Archbishop Nelson apparently did not leave a tidy house behind. His wife, Bishop Jumi Nelson wanted the younger son in Lagos to take over the affairs of the church, while Pastor Adeola Nelson Jnr believed he was the rightful heir.

“It is assumed the first son of Archbishop Nelson was sent off to England to head the churches in Europe so he would not be in a position to take over after his father.” The reporter faced her camera with a clear view of the 200,000-seater magnificent church auditorium behind her. “I spoke to an usher who is close to the family, and he states categorically that the Archbishop did indeed name a successor, but the family has succeeded in getting rid of the humble man of God. How, he refused to say, and pleaded anonymity.”

Kent breathed. “Brother Julius?”

“No one in the offices of the Archbishop or the church agreed to grant an interview, or speak to me. But this story is developing. From the world headquarters of Revive the World Ministries, I am…”

Kent slumped back. His heart thudded. To be sincere, he had not had any peace about this matter. One question remained – why was he named as the successor? Unlike him, he had not discussed anything with any of his friends in ministry. He felt ashamed somewhat. He was an “old school” preacher. Many of the strategies of the ministry these days confused him. As a missionary, the souls in the villages were the only ones he knew about. Women in trousers continued to complicate his philosophy though his children told him all the time he was no longer relevant if he continued to think that way.

So why would God choose him, an educated illiterate, laid back to say the least? What lesson was God trying to teach him. He recalled the story in Acts about Peter being asked to eat unclean animals in a trance. Was God trying to break his rigid philosophies? He went to bed with a heavy heart, and after several minutes of praying, slept. It seemed the right thing not to tell Annie about the news item.

The following day, he came home from the church office to find Annie with a visitor, the wife of a pastor-friend. Mrs. Okere talked with a high-strung voice laced with anxiety. Kent ignored the women after exchanging pleasantries. But shortly afterward, Annie joined him in their bedroom.

“She’s gone.”

It wasn’t in his habit to ask what Annie discussed with her visitors, but this seemed a bit weird. Mrs. Okere hardly ever visited.

“What was she so excited about?”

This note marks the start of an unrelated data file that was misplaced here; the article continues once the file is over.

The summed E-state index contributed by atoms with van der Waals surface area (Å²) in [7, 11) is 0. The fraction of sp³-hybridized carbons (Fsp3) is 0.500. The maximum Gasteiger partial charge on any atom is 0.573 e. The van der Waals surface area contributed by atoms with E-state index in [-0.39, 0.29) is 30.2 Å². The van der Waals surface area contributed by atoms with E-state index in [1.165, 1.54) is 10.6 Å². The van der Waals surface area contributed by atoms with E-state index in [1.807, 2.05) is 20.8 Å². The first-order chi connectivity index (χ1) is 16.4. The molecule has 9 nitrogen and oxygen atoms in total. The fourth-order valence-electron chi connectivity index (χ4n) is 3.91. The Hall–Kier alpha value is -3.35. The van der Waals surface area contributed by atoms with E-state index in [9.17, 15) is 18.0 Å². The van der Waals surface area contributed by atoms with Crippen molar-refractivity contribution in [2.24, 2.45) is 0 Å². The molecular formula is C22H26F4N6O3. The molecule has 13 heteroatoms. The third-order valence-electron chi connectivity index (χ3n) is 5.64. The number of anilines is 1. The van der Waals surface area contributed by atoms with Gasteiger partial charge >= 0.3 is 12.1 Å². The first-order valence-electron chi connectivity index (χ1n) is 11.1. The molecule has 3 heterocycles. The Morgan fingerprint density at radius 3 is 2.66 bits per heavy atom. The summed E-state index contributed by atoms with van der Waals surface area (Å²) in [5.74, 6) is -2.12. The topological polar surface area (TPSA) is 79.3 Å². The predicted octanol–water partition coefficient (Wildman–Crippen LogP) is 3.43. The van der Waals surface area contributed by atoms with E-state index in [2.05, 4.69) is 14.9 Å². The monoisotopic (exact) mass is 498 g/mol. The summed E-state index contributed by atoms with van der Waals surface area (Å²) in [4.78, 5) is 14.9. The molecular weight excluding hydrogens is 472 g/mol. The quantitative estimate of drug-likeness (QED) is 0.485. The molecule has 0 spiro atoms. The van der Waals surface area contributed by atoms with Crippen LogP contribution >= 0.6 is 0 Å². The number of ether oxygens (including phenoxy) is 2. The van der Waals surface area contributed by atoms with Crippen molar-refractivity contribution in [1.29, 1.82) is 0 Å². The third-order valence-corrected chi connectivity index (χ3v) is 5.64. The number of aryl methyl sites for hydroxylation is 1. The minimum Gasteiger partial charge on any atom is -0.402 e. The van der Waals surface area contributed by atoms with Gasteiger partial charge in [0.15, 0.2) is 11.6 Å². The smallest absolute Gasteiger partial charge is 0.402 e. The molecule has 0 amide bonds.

“They saw us on the news.” Annie sighed. “And then she accused me I didn’t tell her what was going on. Then she asked why we haven’t gone to take up the position.”


Annie clasped her hands over her heart. “My fear is that our names were mentioned. The usher who took us to the airport granted an interview to one private investigator. It is all over the news. I’m surprised no one called you.”

Kent couldn’t confess he saw a similar story on the news. “Some people called me.” He looked at his wife. “I told them we were praying about it, God forgive me.”

“Heh! What is this?” She stamped her feet. “Do you know the brothers have threatened to kill each other? The mother wants the younger one. What kind of mother?”

“We cannot judge her, Anietie!”

“Hmm.” She scratched her head. “The church will scatter if we don’t go. Soon too.”

Kent gasped. “Go back?”

“Or what can we do? Will we leave them to kill each other and the church of God to scatter?”

“The news is all over.”

“Those reporters will soon find us. That is what Mrs. Okere said. She is so sure.”

Kent sat down. “We have to go back then. This is not the publicity I want in my life, but it seems this matter will just not go away quietly.”

“Do you have enough money for flight?”

The widening of his eyes shut her up.


FREELY – Embracing!

The Etims had to pick an airport taxi from the Port Harcourt (PH) airport to a place where they could get public transportation back home.

At ten o’clock, a middle-aged man who introduced himself as Bro. Julius, an usher, had picked them up from the hotel and taken them to the Lagos airport. He handed Pastor Kent a thick envelope, and explained their tickets were enclosed. Inside were two economy tickets, and ten-thousand-naira cash. Thankfully, it was enough to get them home.

Inside the rickety bus from PH to Aba, Annie raised the matter. Just the day before they had been treated like royalty. Why would the shabby treatment follow?

“We will discuss it when we get home, Annie.” Kent moaned. “I’ve been thinking about it too.”

The children were excited to see them. Annie chatted continuously for almost an hour, describing everything she saw and tasted.

Edidiong frowned. “So why did you come back?”

“Hmm, my dear. They don’t want us. As soon as we said we couldn’t stay, all the special treatment ended.”

The teenager threw up his hands. “Ah, these my parents like to suffer.”

Chioma prepared “gari” and set the meal before them with vegetable soup. Annie thanked her.

Chioma curtseyed. “Mummy, I’m going to my shop. Since you’re here.”

Edidiong growled. “Thank God.”

Chioma slapped the back of his head and everyone laughed. The boy, who towered over the young woman, stood and gestured a return slap.

Annie shouted. “Come on sit down. Don’t you have respect?”

“He’s a goat.” Eno rolled her eyes. “Goat.”

“Don’t mind him, Mummy. One day I will beat him up.” Chioma laughed. She picked her bag. “Bye ma. Bye sir.”

The family cheered after her.